, Volume 36, Issue 1, pp 41-72

Individual and campus characteristics associated with student loan default

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Abstract

This research addresses the question of whether student loan repayment and default behaviors are more highly related to the characteristics of the college attended or to the characteristics of the individual student aid recipient. Our model development and variable selection is guided by theories of human capital and public subsidy, ability to pay perspectives, organizational structural/functional approaches, and student-institution fit models. To conduct the study, three national databases were merged: the NPSAS study of individual recipients of federal financial aid, IPEDS data containing campus financial and enrollment characteristics, and a third containing College Board Survey data. Our findings erode the basis for current national policies and proposed SPRE legislation that hold institutions accountable for the loan defaults of former students. Loan repayment and default behavior can be substantially predicted by the precollege, college, and postcollege characteristics of individual borrowers. Majoring in a scientific or technological discipline, earning good grades, persisting to degree completion, getting and staying married, and not having dependent children are all actions that substantially increase the likelihood of repayment and lower the likelihood of default. In both populations (all borrowers and nonproprietary), we find virtually no evidence of a direct link between default behavior and type of institution or highest degree offered.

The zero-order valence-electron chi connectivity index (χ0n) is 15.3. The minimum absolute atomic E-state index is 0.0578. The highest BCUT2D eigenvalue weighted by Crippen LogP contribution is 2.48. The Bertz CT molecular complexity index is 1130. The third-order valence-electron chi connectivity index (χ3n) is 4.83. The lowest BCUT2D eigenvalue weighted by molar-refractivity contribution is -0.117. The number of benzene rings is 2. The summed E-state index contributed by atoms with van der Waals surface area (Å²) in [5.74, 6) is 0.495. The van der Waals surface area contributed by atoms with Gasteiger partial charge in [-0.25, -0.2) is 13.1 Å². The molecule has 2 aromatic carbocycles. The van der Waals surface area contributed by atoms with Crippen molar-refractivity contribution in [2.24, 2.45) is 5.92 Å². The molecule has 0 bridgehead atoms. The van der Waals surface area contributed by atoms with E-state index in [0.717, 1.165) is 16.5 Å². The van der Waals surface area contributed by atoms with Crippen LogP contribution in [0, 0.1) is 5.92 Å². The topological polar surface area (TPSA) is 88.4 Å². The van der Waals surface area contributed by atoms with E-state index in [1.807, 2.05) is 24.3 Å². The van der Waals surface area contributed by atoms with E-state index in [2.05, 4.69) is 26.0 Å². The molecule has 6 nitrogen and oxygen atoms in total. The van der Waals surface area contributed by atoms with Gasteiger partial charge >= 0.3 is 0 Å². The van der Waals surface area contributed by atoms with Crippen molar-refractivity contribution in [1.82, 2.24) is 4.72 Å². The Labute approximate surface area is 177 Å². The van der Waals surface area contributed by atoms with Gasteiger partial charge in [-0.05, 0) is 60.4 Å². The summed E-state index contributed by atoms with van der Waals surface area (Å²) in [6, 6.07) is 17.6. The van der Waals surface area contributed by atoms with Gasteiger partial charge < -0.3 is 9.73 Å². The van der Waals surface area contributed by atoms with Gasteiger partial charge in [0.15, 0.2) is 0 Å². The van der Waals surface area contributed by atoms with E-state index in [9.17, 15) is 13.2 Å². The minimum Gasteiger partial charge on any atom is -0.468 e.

An earlier version of this paper was presented at the annual Forum of the Association for Institutional Research, New Orleans, Louisiana. May 1994.